The winner of the election, Felipe Calderon was busy appointing his new cabinet and presenting them to the press over the past few weeks. All are party loyalists, and stand for nothing new or visionary. His most controversial appointment was Francisco Ramírez Acuña who brings with him a hard-line, law-and-order, crack-em-on-the-head approach to protest and dissent. Even members of his own party warned him that this was an inflammatory choice and a dangerous move. Ironically, the appointment was announced on the same day that a warrant was re-issued for Luis Echeverria, another wealthy ex-presidente, and head of Gobernación under Presidente Gustavo Diaz Ordaz. Luis Echeverria was fingered in a lengthy and well documented report of being the trigger-man, or more correctly the intellectual author, of the so-called Dirty War of the 1960's and 1970's. Just last month, a massive report about the abuses and killings of the dirty war were published. I gather that Felipe Calderón has not had time to read this report because he's been too busy trying to find out where and how he can get the Presidential sash.
Meanwhile, on the northern border with the USA, there's real talk of building an actual impermeable wall to seal out Mexican immigrants. Ironically, the most concrete plans speculated that it would be possible to use Mexican immigrant labour to build this wall more cheaply. After all, there are an estimated 8 million of them working for slave labour in the United States. American nativists calling themselves the Minutemen, are patrolling areas where there is no wall with the hope that they can catch the illegal immigrants and turn them over to Border Patrol. Seriously, they have distributed T-shirts to some of their captives that say the equivalent of "I came to the USA and all I got was this lousy T-shirt telling me to leave".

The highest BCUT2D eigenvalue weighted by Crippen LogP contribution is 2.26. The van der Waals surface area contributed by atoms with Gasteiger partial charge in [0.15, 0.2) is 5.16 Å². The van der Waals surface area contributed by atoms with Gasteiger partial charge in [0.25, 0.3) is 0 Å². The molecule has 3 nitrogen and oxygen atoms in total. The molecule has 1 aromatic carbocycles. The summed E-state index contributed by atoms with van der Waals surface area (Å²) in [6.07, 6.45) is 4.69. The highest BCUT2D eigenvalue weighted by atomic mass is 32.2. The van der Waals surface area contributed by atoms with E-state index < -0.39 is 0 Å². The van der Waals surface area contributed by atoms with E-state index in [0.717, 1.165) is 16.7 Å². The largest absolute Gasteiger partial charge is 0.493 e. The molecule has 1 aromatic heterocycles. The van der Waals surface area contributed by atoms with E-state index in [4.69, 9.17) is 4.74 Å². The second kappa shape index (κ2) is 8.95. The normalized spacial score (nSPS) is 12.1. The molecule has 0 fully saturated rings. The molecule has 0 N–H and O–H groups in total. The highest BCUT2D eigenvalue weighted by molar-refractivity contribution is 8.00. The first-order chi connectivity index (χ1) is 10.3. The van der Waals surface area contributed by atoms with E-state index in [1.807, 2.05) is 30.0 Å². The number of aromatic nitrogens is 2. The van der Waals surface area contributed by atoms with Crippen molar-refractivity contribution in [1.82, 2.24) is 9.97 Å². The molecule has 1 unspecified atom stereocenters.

A little further south, in the State of Sinaloa, an entire village of 21 homes was burned to the ground by narco-raiders, and a car carrying children was the target used for an "ajusticimiento de cuentas" (adjustment of accounts) by narco-competitors. The massacre of 3 children was a first in the extremely bloody drug-wars that have brutalized Mexico in the absence of strong government. But, what really upset the good citizens who voted for the President and the deputies who are in the pillow fight was a recent assasination of a Mexican narcocorrido singer Valentín Elizalde in Ciudad Reynoso this weak. His funeral attracted tens of thousands of adoring fans and overloaded mytube.com with tributes. He has become the latest Mexican iconic hero overnight, and those fighting for the podium in San Lazaro have been reduced to insignificant status in the minds of the public.
Oh well, it's time to watch the Liberal Convention and feel rational.
P.S. The movie Babel by Mexican Director Alejandro Gonzales Iñarritu is highly recommended. The confusion described beautifully in this film makes much more sense than the actual events in Mexico.